I leaned in close to the snoozing animal, swelling with affection as I remembered my years of having cats as pets.  My husband looked at me with annoyance.  We were at a nice French restaurant, and instead of gazing lovingly into his eyes and cozying up, I was cooing over a ratty-looking fuzz ball. 

"Hey honey, what are 'haricots verts'?" he asked.

"Do you think we're allowed to pet it?" I answered.

He rolled his eyes.

"I'm going to ask the waiter if I can pet the cat," I said decisively.

My hubby sighed.  "Whatever," he said and went back to frowning over the menu.

I thought about the best way to ask.  I wanted to say, "Is the cat friendly," but I couldn't remember the word for 'friendly.'  The closest I could come was "amorous."  I couldn't remember how to say "pet the cat," but I thought I knew how to say "stroke the cat."

I shouted "Excusez-moi!" as our waiter passed by.  I smiled and stammered something that roughly translated to:

"The cat—it is amorous and wants the stroking?"

The waiter gave me a rather perplexed look, frowned, and said, "Euh, no, no, please no touch.  Thank you."  He shuffled off.

My husband looked at me like I had two heads.

"You asked if the cat was amorous?

"I couldn't remember the word for 'friendly.'" I said defensively.  "Besides, the guy knew what I meant."

"Yeah, and they're probably having a big laugh about you right now in the back," my husband countered.  "What are 'haricots verts'?"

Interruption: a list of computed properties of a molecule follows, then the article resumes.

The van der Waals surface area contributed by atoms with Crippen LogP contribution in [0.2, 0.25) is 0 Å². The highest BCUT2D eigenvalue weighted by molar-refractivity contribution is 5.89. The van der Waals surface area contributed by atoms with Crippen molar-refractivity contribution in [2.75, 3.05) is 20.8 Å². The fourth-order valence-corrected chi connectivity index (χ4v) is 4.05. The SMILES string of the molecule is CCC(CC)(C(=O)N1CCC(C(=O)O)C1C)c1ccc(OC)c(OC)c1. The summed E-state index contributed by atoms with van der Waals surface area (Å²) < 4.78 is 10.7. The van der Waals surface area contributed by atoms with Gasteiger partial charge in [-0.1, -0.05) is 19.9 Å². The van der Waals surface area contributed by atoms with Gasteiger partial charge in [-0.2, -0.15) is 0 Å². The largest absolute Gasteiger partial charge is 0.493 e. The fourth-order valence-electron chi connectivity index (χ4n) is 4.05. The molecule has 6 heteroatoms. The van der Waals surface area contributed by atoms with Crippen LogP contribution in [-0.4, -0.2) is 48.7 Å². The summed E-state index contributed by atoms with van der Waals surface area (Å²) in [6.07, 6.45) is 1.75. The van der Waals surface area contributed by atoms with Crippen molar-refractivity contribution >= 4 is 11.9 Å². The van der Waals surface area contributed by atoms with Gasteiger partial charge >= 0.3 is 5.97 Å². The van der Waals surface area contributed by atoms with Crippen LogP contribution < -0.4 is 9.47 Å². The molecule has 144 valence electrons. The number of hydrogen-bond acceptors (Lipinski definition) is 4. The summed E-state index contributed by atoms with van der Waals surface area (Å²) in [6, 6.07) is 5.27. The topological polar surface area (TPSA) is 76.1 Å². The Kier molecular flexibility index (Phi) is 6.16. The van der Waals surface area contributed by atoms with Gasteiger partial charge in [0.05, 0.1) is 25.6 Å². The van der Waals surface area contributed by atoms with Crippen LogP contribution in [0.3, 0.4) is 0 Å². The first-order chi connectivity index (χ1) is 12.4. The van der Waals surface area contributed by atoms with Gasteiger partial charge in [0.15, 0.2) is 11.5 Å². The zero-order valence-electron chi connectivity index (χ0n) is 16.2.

I'm sure I was beet red at this point.  I felt like a complete ass, but there was no way I was going to let my husband think I didn't know what I was doing.  I explained that haricots verts were green beans, and then I turned back to the kitty, who apparently sensed he was being talked about and wanted to be privy to the conversation.  He had lifted his head and was squinting at me with disdain.

Of course, all cats sort of look at people with disdain, so I didn't take it personally.

It wasn't until my husband smacked my leg and said, "I'm over here!" that I stopped fussing over the cat and turned my attention back to dinner.

 But seriously...a cat at the table?  Who wouldn't be preoccupied? 

I made it a point to be sure to interact with my husband more than the kitty.  And to minimize my embarrassment, for the rest of the evening I limited my French to phrases I was sure I knew. 

We actually had a lovely dinner, despite our furry distraction.

The next morning, I made my mind up to redeem myself from the previous evening's embarrassment.  We were headed to the Louvre, and when we arrived, I made a show of picking up the French brochure instead of the English one.  I made it a point to speak to employees in French (people were still answering me in English though), and I ordered in French in the cafeteria.

 We posed for pictures in the courtyard of the Louvre.

Afterward, we went shopping, and I successfully talked to a couple of salespeople.  Things were going remarkably smoothly.  Walking through the streets of Paris, hand in hand with my sweetheart, I was just starting to feel confident in my French skills again.

It was right about then that we encountered a rather odd looking restroom out on the street.

It was a futuristic silver dome, and my husband quickly identified as an automatic toilet.  Apparently it did everything from flushing for you to washing and sanitizing the entire inside before the next person used it.